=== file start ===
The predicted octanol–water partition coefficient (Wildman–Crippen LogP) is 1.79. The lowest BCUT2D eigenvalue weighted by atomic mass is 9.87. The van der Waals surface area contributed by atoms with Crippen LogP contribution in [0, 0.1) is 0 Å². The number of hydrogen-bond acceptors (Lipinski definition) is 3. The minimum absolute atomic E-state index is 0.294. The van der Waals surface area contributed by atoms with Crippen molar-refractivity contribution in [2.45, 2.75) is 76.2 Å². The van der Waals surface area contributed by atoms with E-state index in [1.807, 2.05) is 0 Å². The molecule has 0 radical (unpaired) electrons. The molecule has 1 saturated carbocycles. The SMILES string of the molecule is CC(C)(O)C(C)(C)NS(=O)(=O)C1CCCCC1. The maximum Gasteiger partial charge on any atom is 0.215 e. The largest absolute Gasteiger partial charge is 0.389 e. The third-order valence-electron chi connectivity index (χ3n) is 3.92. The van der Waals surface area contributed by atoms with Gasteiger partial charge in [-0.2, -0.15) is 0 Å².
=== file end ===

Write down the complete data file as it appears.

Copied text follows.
The predicted octanol–water partition coefficient (Wildman–Crippen LogP) is 1.79. The lowest BCUT2D eigenvalue weighted by atomic mass is 9.87. The van der Waals surface area contributed by atoms with Crippen LogP contribution in [0, 0.1) is 0 Å². The number of hydrogen-bond acceptors (Lipinski definition) is 3. The minimum absolute atomic E-state index is 0.294. The van der Waals surface area contributed by atoms with Crippen molar-refractivity contribution in [2.45, 2.75) is 76.2 Å². The van der Waals surface area contributed by atoms with E-state index in [1.807, 2.05) is 0 Å². The molecule has 0 radical (unpaired) electrons. The molecule has 1 saturated carbocycles. The SMILES string of the molecule is CC(C)(O)C(C)(C)NS(=O)(=O)C1CCCCC1. The maximum Gasteiger partial charge on any atom is 0.215 e. The largest absolute Gasteiger partial charge is 0.389 e. The third-order valence-electron chi connectivity index (χ3n) is 3.92. The van der Waals surface area contributed by atoms with Gasteiger partial charge in [-0.2, -0.15) is 0 Å².